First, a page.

Fecal microbiota transplant (FMT) is a promising cure for relapsing Clostridium difficile infection, a usual cause of antibiotic-related diarrhea in which serious cases can result in death. However, a case published in the Infectious Diseases Society of America, recommends that clinicians must avert choosing stool donors who are obese and overweight. Additionally, the report raises questions with regard to the role of gut bacteria in human health and metabolism. These thoughts were raised when a woman who was cured of a recurrent Clostridium difficile infection using stool sourced from an obese donor unexpectedly became obese a year and a half after her surgery.

During the woman’s FMT in 2011, her usual weight was around 130 pounds and her BMI (body mass index) was twenty-six. At 32 years old, her weight had always been stable and normal. Due to her relapsing C. difficile infection, she went on an FMT. Her transplant utilized a stool of a healthy overweight teenage girl through the process of colonoscopy in order to return the healthy balance of bacteria in her gut, treating her Clostridium difficile infection.

Obese Donors could result in Obesity in Recipients after a Fecal Microbiota Transplant

Sixteen months after the transplant, the woman gained over 30 pounds and her BMI went from 26 to 33, reaching the medical criteria for obesity. Despite her exercise program and a clinically prescribed liquid protein food diet, her weight continued to persist.None of her efforts seemed to help her lose the weight. Three years later, she has a weight of 177 pounds with a BMI of 34.5. It is possible that there were other life factors that contributed to her weight gain like aging, genetic factors, stress associated to her illness and the resolution of her C. difficile infection. Yet, as mentioned above, she was not obese prior to undergo the transplant.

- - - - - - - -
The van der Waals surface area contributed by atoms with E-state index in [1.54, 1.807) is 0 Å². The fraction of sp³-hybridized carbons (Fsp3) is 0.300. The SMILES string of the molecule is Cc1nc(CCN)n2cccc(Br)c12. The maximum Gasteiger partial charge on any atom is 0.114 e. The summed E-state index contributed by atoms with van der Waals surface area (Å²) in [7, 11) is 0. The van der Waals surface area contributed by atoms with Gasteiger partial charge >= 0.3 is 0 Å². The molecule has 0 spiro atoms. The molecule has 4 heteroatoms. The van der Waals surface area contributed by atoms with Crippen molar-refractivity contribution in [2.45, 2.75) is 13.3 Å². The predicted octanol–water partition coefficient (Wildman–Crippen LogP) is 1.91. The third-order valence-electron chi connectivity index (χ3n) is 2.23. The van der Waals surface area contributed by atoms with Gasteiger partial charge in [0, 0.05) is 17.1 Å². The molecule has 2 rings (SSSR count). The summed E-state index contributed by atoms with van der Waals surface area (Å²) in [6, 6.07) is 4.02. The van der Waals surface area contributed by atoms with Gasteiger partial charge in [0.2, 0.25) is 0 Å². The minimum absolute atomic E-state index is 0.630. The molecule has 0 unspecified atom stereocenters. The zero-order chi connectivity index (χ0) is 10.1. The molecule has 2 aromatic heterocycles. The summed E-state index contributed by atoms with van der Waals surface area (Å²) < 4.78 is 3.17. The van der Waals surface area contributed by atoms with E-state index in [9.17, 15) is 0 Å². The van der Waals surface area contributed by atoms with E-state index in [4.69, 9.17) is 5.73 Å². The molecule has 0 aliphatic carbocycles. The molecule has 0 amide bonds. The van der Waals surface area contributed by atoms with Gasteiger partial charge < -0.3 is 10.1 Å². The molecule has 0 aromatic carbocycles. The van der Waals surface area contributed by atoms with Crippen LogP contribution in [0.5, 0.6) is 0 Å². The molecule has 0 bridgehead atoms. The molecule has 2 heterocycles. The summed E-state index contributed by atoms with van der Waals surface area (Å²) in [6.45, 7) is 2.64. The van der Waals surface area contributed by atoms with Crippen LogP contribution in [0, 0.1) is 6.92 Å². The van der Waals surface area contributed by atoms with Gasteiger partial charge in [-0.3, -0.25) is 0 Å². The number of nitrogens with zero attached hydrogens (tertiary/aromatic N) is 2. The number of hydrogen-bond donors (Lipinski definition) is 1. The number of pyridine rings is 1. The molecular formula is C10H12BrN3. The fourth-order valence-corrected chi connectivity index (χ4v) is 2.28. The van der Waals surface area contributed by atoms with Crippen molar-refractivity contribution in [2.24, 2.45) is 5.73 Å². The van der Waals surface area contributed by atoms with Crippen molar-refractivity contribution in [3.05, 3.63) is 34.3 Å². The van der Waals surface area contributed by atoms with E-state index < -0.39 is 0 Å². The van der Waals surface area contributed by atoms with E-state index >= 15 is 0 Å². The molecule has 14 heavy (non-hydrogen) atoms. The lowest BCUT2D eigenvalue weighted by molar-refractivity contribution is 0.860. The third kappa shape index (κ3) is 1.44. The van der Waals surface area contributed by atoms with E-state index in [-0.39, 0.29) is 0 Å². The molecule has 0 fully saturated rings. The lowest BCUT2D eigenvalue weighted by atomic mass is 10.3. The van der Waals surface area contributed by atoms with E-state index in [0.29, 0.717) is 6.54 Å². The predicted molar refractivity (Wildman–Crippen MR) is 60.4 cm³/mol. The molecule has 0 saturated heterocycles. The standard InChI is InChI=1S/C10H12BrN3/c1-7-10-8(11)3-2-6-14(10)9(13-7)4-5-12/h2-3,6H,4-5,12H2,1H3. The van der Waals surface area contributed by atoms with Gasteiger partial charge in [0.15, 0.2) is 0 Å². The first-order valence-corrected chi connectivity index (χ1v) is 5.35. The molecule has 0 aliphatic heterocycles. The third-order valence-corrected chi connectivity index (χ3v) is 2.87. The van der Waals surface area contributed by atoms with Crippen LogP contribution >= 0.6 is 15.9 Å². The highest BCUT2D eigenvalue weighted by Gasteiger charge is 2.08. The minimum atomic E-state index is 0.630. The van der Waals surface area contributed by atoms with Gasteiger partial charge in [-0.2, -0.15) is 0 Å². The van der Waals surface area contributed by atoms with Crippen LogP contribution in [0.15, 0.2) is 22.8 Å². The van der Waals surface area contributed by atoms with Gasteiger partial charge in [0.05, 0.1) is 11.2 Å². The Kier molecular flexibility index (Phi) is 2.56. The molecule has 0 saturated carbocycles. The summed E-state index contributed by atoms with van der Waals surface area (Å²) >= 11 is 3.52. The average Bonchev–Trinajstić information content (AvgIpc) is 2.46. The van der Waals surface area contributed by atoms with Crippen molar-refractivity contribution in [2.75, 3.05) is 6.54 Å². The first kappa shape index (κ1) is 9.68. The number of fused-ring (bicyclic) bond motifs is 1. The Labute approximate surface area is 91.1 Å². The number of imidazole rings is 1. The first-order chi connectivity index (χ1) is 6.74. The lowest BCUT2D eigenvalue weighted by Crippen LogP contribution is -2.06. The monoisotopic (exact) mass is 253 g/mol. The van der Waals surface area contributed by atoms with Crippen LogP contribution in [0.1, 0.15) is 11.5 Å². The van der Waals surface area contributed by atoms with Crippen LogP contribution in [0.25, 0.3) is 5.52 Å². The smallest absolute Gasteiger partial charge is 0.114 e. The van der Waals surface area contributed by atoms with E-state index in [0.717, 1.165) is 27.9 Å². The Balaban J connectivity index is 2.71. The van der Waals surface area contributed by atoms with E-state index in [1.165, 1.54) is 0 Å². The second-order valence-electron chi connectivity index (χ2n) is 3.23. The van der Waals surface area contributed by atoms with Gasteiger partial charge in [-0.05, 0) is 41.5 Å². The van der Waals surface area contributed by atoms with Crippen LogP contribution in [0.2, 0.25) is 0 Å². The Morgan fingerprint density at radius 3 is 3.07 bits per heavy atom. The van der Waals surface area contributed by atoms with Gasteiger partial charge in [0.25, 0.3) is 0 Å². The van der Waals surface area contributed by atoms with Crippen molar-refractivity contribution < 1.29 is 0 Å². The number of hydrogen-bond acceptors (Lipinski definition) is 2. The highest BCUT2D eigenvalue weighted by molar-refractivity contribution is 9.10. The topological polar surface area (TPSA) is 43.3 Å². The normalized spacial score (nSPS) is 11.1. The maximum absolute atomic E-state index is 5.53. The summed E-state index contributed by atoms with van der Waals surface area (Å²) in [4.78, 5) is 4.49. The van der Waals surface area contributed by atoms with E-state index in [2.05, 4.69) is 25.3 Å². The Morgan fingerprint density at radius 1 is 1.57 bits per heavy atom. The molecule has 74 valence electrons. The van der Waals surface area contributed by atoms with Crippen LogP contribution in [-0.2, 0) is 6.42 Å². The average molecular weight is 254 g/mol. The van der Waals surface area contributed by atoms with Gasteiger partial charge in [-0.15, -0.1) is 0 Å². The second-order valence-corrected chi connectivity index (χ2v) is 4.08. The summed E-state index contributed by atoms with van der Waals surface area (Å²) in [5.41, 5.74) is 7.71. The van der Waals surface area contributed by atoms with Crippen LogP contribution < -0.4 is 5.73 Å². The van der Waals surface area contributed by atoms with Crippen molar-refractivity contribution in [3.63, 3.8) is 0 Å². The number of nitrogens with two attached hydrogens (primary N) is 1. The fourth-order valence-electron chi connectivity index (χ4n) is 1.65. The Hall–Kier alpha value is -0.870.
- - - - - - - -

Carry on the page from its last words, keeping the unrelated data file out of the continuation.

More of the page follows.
Researchers are curious about the effects of the donor’s stool and the negative impact recipients metabolism. This connection between weight gain and gastrointestinal tract is further supported by recently published animal researches, whereas the transplant of gut bacteria from an overweight to a normal weight mice could point to a marked fat increase. Due to this human and animal data connection, clinicians recommend choosing stool donors to who are not obese for FMT.

This case only emphasizes many unanswered questions with regard to donor selection and the significance of studying the long-term effects of FMT. Ultimately, it is hoped that these studies will lead to the determination of defined combination of beneficial bacteria which can be grown, manufactured and handled to enhance human health. For now, consider taking a form of probiotics to help grow naturally-occurring good bacteria in your gut.


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